During the first week after birth, some
premature infants develop bleeding in the brain
(intraventricular hemorrhage), for which there is no known treatment.
The more immature the
brain, the more fragile the brain's blood vessels and the more sensitive they
are to changes in blood pressure. So extremely premature infants are at the
greatest risk for this problem.
Regardless of an
gestational age at birth, the risk of bleeding in the brain drops significantly after the first 72 hours of life and is
negligible after 7 days of age. Very premature infants typically have an
ultrasound of the head (cranial ultrasound) in the first few
days after birth to check for bleeding in the brain. Those who show signs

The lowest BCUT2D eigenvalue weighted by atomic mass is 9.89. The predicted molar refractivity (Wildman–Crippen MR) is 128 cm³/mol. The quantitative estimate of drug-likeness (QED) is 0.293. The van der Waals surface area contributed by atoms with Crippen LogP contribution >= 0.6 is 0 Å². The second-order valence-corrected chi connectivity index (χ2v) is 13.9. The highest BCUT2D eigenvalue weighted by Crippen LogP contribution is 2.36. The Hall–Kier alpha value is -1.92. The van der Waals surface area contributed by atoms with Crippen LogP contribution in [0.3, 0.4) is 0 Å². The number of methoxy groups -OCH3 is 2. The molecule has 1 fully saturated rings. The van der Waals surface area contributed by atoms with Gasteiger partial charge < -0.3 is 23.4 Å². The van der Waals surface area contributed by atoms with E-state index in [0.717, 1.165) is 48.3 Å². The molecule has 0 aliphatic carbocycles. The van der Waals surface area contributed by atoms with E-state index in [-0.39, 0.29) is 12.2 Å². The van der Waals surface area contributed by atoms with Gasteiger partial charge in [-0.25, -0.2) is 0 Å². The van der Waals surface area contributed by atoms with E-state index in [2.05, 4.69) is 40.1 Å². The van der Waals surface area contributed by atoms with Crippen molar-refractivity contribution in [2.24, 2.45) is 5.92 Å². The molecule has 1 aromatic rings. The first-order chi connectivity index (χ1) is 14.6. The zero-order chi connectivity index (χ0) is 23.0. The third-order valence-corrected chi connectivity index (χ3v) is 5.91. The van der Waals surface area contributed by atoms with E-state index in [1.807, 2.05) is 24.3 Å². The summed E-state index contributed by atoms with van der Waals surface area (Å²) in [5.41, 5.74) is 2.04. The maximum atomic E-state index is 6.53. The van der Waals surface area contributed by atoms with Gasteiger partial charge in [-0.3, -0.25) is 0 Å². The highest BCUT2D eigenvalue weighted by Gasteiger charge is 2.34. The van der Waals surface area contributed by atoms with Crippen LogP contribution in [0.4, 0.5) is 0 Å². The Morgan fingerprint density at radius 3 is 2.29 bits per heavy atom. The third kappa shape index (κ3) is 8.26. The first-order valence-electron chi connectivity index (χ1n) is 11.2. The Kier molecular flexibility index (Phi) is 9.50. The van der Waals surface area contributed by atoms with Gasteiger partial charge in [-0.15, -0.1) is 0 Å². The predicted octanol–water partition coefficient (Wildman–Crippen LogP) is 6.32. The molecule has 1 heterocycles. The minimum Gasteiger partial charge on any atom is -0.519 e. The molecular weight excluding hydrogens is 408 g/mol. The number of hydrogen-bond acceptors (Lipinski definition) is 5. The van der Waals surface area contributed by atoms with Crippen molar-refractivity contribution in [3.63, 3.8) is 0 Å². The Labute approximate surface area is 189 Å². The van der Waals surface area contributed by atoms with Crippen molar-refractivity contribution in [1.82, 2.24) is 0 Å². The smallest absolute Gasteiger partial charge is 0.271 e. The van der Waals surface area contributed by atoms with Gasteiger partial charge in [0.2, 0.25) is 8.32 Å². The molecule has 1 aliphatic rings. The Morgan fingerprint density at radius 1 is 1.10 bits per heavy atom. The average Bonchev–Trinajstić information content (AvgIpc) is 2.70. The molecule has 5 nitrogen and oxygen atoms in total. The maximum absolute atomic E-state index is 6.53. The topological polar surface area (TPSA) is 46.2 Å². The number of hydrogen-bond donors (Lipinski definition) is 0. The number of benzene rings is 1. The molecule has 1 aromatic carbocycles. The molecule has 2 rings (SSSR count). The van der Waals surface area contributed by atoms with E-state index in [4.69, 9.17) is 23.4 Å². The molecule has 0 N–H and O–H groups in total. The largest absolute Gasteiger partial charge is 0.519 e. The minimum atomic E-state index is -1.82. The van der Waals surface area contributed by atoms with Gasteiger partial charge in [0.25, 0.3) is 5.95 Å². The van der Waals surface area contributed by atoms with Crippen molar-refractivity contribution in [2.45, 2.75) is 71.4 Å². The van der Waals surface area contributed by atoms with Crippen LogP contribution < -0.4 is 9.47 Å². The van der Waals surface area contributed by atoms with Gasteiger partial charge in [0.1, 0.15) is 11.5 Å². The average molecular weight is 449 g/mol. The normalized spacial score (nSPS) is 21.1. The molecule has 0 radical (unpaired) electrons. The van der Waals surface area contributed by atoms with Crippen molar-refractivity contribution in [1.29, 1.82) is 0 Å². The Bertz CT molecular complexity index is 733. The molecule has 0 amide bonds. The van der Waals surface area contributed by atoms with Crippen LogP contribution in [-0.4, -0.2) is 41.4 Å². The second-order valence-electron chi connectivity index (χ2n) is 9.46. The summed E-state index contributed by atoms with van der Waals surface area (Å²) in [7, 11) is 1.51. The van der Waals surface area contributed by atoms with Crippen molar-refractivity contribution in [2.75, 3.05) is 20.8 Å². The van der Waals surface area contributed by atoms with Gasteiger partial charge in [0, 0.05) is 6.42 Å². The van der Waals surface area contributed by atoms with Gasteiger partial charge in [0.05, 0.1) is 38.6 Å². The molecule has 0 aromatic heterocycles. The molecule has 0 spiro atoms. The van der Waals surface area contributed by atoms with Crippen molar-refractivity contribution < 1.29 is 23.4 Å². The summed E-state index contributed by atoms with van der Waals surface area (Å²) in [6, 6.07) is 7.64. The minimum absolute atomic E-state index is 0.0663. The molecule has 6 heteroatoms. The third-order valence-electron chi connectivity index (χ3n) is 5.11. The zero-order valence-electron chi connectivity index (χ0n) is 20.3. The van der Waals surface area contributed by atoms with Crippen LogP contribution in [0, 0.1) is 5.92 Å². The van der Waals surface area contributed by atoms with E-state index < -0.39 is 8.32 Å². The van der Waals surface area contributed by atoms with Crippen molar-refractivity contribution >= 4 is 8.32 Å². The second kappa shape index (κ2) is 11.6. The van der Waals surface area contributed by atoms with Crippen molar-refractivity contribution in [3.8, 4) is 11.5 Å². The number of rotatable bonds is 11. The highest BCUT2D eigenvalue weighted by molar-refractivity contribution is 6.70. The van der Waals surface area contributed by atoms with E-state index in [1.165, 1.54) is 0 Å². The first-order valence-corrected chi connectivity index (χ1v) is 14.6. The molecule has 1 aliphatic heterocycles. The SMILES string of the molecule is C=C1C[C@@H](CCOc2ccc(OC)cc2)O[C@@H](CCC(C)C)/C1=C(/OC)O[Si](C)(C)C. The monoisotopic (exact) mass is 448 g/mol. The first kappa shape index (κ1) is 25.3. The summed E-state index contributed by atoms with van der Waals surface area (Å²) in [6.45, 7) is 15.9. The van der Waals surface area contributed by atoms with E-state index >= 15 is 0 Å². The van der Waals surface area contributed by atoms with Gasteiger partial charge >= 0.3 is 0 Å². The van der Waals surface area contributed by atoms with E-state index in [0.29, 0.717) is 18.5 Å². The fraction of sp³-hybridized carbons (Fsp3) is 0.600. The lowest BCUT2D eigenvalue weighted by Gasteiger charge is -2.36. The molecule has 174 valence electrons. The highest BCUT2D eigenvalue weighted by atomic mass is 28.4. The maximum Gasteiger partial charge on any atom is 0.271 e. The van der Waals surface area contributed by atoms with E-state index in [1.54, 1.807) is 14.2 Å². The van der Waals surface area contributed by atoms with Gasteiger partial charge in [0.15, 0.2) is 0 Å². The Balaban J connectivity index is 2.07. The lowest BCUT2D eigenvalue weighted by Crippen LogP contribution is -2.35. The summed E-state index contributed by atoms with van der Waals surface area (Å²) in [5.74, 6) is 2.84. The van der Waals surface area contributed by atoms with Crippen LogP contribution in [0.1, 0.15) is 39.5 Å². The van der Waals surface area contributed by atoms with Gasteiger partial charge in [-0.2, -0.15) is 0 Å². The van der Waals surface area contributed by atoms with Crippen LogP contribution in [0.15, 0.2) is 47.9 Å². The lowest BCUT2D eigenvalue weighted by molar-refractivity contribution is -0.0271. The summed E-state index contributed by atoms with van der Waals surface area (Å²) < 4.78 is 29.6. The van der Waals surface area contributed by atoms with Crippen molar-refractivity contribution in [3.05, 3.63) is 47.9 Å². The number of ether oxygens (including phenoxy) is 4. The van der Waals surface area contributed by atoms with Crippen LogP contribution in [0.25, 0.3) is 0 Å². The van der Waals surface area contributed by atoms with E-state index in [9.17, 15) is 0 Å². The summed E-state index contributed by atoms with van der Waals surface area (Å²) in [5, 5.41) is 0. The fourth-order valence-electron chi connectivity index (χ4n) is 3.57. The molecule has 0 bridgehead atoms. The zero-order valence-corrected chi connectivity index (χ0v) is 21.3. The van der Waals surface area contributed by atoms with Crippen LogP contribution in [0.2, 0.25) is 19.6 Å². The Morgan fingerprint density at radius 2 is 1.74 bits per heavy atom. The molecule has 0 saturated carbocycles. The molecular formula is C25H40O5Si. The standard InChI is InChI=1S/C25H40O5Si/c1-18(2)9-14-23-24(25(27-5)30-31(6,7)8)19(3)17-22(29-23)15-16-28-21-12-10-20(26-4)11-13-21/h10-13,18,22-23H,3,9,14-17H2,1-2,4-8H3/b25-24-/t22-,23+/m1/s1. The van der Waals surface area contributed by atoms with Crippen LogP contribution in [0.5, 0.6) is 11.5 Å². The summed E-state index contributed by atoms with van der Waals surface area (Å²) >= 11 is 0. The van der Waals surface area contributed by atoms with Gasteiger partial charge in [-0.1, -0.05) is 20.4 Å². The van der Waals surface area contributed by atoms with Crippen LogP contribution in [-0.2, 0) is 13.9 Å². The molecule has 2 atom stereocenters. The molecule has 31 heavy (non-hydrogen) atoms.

of bleeding are periodically checked thereafter.
measures that can reduce the risk of bleeding in the brain
Thilo EH, Rosenberg AA (2011). The preterm infant and the late preterm infant sections of The newborn infant. In WW Hay Jr et al., eds., Current Diagnosis and Treatment: Pediatrics, 20th ed., pp. 30–42. New York: McGraw-Hill.
April 14, 2011
Sarah Marshall, MD - Family Medicine
& John Pope, MD - Pediatrics
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